Saturday, April 26, 2008

What is the What, by Dave Eggers

I'm really late reading this book. I meant to read it when it first came out, but partly because I had been disappointed by Eggers's book You Shall Know Our Velocity!, I hesitated to invest in What is the What. I have a great deal of admiration for Dave Eggers, however. His first book, A Heartbreaking Work of Staggering Genius, really was. So when I saw this book on sale on the used book table for fifty cents, I grabbed it and I'm glad I did.

What is the What is the story of one of the Lost Boys of Sudan, Valentino Achak Deng. He's not a hero or a superstar, but he is a survivor and that makes him a riveting subject of this book. Eggers writes the story but it is Deng's life. The honesty comes through and the raw nature of the input, but Eggers adds literary value, the flow of the story and a graceful vocabulary. The Scotland Sunday Herald calls it "a stunning act of symbiotic literary ventriloquism."

The life in question should make any citizen of the industrialized west grateful for our blessings. Violence, deprivation, and displacement add up to a kind of poverty that is hard for us to imagine. Here's an example: After walking all the way across Sudan, a group of boys nears the refugee camp in Ethiopia. At the last village before they cross the river to Ethiopia, some of them, thinking they will be provided for in the refugee camp, trade their clothes for food. As a result, there are boys who remain naked for six months, until a shipment of clothing makes it to the camp. That's a level of poverty I rarely contemplate.

Deng eventually makes it to America but it isn't paradise and he needs all his resourcefulness and persistence to survive here as well.

Here's the story of the title:
"My father stood and began, telling the story the way he always told it.
"--When God created the earth, he first made us, the monyjang. Yes, first he made the monyjang, the first man, and he made him the tallest and strongest of the people under the sky...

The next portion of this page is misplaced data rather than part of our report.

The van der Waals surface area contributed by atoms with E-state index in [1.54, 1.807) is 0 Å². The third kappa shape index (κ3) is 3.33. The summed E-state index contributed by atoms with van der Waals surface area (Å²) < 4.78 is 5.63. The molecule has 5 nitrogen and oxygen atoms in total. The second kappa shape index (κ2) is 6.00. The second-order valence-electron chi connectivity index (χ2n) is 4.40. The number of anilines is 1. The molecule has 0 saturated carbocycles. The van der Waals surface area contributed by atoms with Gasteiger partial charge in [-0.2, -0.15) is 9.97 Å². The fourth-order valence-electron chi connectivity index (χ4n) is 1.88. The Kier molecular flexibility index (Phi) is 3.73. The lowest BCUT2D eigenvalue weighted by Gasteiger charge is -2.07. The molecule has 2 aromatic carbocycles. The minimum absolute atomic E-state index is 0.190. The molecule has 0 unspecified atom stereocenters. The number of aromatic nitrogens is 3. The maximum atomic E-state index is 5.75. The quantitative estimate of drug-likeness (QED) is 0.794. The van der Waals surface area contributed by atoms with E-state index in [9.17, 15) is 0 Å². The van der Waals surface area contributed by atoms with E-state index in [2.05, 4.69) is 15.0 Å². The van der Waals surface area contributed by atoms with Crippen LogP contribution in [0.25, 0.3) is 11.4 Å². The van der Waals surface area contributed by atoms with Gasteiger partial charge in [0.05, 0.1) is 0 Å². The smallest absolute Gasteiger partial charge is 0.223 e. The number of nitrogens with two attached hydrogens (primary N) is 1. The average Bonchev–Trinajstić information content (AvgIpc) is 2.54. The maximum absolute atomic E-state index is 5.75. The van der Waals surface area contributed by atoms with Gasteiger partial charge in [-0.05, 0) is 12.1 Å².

"Yes, God made the monyjang tall and strong, and he made their women beautiful, more beautiful than any of the creatures on the land...
"...and whan God was done, and the monyjang were standing on the earth waiting for insturction, God asked the man, 'Now that you are here, on the most sacred and fertile land I have, I can give you one more thing. I can give you this creature, which is called the cow...'
"...God showed man the idea of the cattle, and the cattle were magnificent. They were in every way exactly what the monyjang would want. the man and woman thanked God for such a gift, because they knew that the cattle would bring them milk and meat and prosperity of every king. But God was not finished.
"...God said, 'You can either have these cattle, as my gift to you, or you can have the What.'
"But...Sadiq said, helping out, --What is the What? he said, with an air of theatrical inquisitiveness.
"...Yes, yes. That was the question. So the first man lifted his head to God and asked what this was, this What. 'What is the What?' the first man asked. And God said to the man, 'I cannot tell you. Still, you have to choose. You have to choose between the cattle and the What.' Well then. the man and the woman could see the cattle right there in front of them, and they knew that with cattle they would eat and live with great contentment. They could see the cattle were God's most perfect creation, and that the cattle carried something godlike within themselves. They knew that they would live in peace with the cattle, and that if they helped the cattle eat and drink, the cattle would give man their milk, would multiply every year and keep the monyjang happy and healthy. So the first man and woman knew they would be fools to pass up the cattle for this idea of the What. So the man chose cattle. And God has proven that this was the correct decision. God was testing the man. He was testing the man, to see if he could appreciate what he had been given, if he could take pleasure in the bounty before him, rather than trade it for the unknown. And because the first man was able to see this, God has allowed us to prosper. The Dinka live and grow as the cattle live and grow.
"The grinning man tilted his head.
"--Yes, but uncle Deng, may I ask something?
"My father, noting the man's good manners, sat down and nodded.
"--You didn't tell us the answer: What is the What?
"My father shrugged. --We don't know. No one knows."
Read more about the real-life Valentino and his projects to promote education in Africa at his website.